Table 3:Qualitative smell (dysosmia, phantosmia) and taste (dysgueusia) alterations three and eight months after COVID-19 episode. Participants described more or less pronounced smell and taste alterations that persist after a characterized episode of anosmia or ageusia. Case 1 to 9 reported symptoms during Step 2 and Case 10 to 13 during Step 3.
In the present study, anosmia was reported in 79% of cases with a mean duration of 12 days, and ageusia in 72.8% of cases with a mean duration of 13 days. Approximately 1/5 and 1/4 of participants considered they had not fully recovered the sense of smell and taste three months after COVID-19 onset. Thirteen subjects reported persistent qualitative alterations, which lasted for more than eight months in four cases. According to this study, subjects who had a long initial episode of anosmia or ageusia, on average 3 weeks or more, were more likely to have persistent qualitative disorders of smell and taste such as dysosmia, phantosmia, dysgeusia and food disgust. Ghost smell included strong smells of cooking and cold tobacco, nasal stinging, chemical and mouldy sensations. Two subjects described a new and persistent disgust for carrots and meat. The main limitations of this study are the participants’ self-reported answers , the low SARS-CoV-2 testing rate and the limited cohort size with decreasing number of participants from Step 1 to Step 2 and 3 [4,18,19]. However, the results are within the range of previous studies in Europe and in the U.S.A. For instance, in Italy . observed 73.6% of anosmia or ageusia symptoms in a series of 72 patients treated in hospital . Lechien et al.  reported anosmia (85.9%) and ageusia (88.0%) in 417 patients recruited in France, Belgium, Italy and Spain, who suffered from mild-to-moderate forms of the disease . Yan et al. , reported smell and taste loss in 68% and 71%, respectively, of 59 patients in California . In a series involving 60 inpatients in Iran, 98% of patients exhibited some smell dysfunction . In contrast, Mao et al.  reported a very low prevalence of anosmia (5.1%) and ageusia (5.6%) in a retrospective study including 214 hospitalized patients in Wuhan, China, where the pandemic was initially described . In Singapore, China, Wee et al.  reported 22.7% of olfactory or taste disorders in a series of 154 patients . Therefore, the prevalence of anosmia or ageusia in COVID-19 patients in China ranges from 5% to 22%, while it is approximately from 70% to nearly 100% in other countries. To this day, difference between China and other countries remains unexplained. However, in this study, patients could be split in two categories: those describing a cranial evolution (anosmia/ageusia/phantosmia), and those describing an oropharyngeal evolution(sore throat, cough). Differences between China where face masks are commonly used and other countries could be explained by the route of virus transmission .
Clinical evolution of COVID-19 could not be related to anosmia or ageusia. However, anosmia showed a strong association with BMI >25 (overweight). Previous studies showed that ablation of a neuronal cilia marker, type 3 adenylyl cyclase, can cause obesity in mice . Although other ciliopathies such as Kallman’s syndrome are associated with anosmia and obesity Sarfati et al. , mechanisms for anosmia in overweighed or obese patients remain uncertain. Validated tests are available for the diagnosis of anosmia, and another limit of the present study is that anosmia and ageusia symptoms were not detailed . However, questions such as tobacco smoking, runny nose or dry mouth eliminated some potential sources of bias. In this limited cohort study, dysosmia, phantosmia, dysgeusia and food disgust seemed randomly attributed to different neurosensorial and sensitive pathways (Table 3). Participants reported persistent alterations related to olfaction (volatiles odorous molecules/cooking, cold tobacco, burnt: 1srt pair of cranial nerves or I), taste stricto sensu (sweet/carrots, fruit juice; bitter/wine, coffee; acid/yogurt, fruit juice; salty; umami/cheese, meat: VII sensory root, IX and X), and chemosensory stimuli (pungent stimuli/ tingling sensation in the nose, carbonated drinks; astringent stimuli/wine tannins: V3). These results confirm that some taste alterations could not be attributed exclusively to olfactory epithelium infection, but also to gustatory and chemesthesis alterations . The maxillary branch of trigeminal nerve (V2) involved in heat, cold, tact, pain (V2-3, IX and X) and temporomandibular proprioception (V2-3) seems preserved. In this study, the mean duration of anosmia and ageusia symptoms (12-13 days) is compatible with a regeneration of neurons and supporting cells (10 days), which suggests that most of SARS-CoV-2 infections don’t reach the olfactory bulb. In contrast, persistent symptoms of dysosmia, phantosmia and dysgeusia (>3 weeks) could be related to a brain infection . Further studies of longer duration and involving larger cohorts are needed, in particular to monitor the disappearance of symptoms. In this work 5% of participants presented with taste and smell disorders that persisted for more than 8 months. The arrival of COVID-19 vaccines will reduce the number of new cases, but with more than 67 million people infected to date, it can be estimated that several hundred thousand people will suffer from persistent anosmia and ageusia following the 2019-2020 pandemic. Smell and taste alterations can lead to excessive or default hygiene disorders, decreased libido, stress due to loss of danger signals ("poisoned" or moldy foods, fire, chemicals), loss of appetite, weight loss and depression . After SARS-CoV-2 infection, health professionals and the general public need to be aware of these risks in order to better anticipate and treat them.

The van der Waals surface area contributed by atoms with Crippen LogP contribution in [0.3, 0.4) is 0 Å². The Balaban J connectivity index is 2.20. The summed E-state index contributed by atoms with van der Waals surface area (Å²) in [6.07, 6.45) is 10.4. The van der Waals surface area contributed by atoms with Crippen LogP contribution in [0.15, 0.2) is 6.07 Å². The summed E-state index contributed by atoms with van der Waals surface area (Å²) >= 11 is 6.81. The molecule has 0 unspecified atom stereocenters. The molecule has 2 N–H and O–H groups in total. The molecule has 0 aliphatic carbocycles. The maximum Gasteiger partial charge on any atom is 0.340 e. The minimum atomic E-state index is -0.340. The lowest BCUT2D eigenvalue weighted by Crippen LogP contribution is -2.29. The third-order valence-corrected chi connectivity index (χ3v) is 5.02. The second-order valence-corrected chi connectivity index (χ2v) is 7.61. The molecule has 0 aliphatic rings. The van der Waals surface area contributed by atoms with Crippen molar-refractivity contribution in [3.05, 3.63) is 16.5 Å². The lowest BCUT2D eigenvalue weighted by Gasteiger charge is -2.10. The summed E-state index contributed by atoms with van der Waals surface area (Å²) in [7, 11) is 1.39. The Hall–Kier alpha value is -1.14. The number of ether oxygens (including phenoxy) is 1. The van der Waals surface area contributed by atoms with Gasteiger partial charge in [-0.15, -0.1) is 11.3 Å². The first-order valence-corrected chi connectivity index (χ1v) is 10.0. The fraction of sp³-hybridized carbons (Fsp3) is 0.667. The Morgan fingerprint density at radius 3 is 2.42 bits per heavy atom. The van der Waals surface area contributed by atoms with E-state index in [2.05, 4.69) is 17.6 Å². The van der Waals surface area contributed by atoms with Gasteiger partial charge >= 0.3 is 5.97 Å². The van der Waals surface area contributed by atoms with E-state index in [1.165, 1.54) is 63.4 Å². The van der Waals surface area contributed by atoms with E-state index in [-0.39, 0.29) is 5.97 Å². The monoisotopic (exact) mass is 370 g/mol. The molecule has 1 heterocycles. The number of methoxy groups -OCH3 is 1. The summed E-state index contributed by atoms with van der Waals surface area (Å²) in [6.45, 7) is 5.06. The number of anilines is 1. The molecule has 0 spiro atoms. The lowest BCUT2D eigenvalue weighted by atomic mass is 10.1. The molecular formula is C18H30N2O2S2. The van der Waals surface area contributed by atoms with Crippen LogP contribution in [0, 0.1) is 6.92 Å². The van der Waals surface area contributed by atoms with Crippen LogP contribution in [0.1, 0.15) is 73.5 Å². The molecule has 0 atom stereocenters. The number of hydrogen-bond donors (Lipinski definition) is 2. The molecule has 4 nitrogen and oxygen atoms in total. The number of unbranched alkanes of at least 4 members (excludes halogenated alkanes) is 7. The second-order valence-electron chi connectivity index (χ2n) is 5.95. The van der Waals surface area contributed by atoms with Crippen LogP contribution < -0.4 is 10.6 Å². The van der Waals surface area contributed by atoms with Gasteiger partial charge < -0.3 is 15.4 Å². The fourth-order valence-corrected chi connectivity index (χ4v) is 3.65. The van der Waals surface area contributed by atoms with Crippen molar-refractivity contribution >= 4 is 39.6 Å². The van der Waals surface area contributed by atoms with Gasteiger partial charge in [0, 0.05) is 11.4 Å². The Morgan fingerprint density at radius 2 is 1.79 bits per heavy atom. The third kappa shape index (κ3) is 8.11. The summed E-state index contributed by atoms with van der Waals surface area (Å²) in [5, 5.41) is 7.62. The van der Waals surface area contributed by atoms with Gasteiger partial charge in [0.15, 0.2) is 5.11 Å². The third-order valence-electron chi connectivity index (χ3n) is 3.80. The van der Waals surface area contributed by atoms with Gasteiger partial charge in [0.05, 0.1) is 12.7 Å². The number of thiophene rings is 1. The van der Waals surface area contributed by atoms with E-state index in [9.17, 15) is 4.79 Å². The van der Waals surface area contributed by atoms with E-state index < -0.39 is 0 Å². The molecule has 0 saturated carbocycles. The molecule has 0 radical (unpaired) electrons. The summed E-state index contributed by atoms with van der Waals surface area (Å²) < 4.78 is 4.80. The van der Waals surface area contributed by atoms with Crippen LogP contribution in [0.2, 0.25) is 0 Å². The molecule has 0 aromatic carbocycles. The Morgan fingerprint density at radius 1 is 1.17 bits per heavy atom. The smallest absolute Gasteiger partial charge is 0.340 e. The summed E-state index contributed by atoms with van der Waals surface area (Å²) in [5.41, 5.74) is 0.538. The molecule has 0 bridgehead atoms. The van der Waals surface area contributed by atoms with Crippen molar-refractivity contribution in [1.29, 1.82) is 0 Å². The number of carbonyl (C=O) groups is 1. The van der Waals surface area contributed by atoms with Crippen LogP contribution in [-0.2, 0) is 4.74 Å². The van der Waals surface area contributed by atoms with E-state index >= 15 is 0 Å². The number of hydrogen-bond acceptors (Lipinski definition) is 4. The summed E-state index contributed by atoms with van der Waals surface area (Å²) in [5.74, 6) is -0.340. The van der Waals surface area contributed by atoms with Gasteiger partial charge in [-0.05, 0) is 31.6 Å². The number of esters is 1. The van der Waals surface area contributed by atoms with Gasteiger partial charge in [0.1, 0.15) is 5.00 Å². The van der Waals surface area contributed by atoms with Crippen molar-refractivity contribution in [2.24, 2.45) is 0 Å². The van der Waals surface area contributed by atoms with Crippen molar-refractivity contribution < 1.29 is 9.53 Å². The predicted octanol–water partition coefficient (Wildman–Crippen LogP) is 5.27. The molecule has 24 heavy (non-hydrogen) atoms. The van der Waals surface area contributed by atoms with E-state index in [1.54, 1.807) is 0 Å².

Taste and smell impairments can last several months after COVID-19. Persistent anosmia and ageusia can lead to nutrition disorders and depression, and should be monitored after a COVID-19 episode.
None to declare.
This research did not receive any specific grant from funding agencies in the public, commercial, or not-for-profit sectors.
© 2021 Yordan Benhamou. This is an open access article distributed under the terms of the Creative Commons Attribution License , which permits unrestricted use, distribution, and build upon your work non-commercially.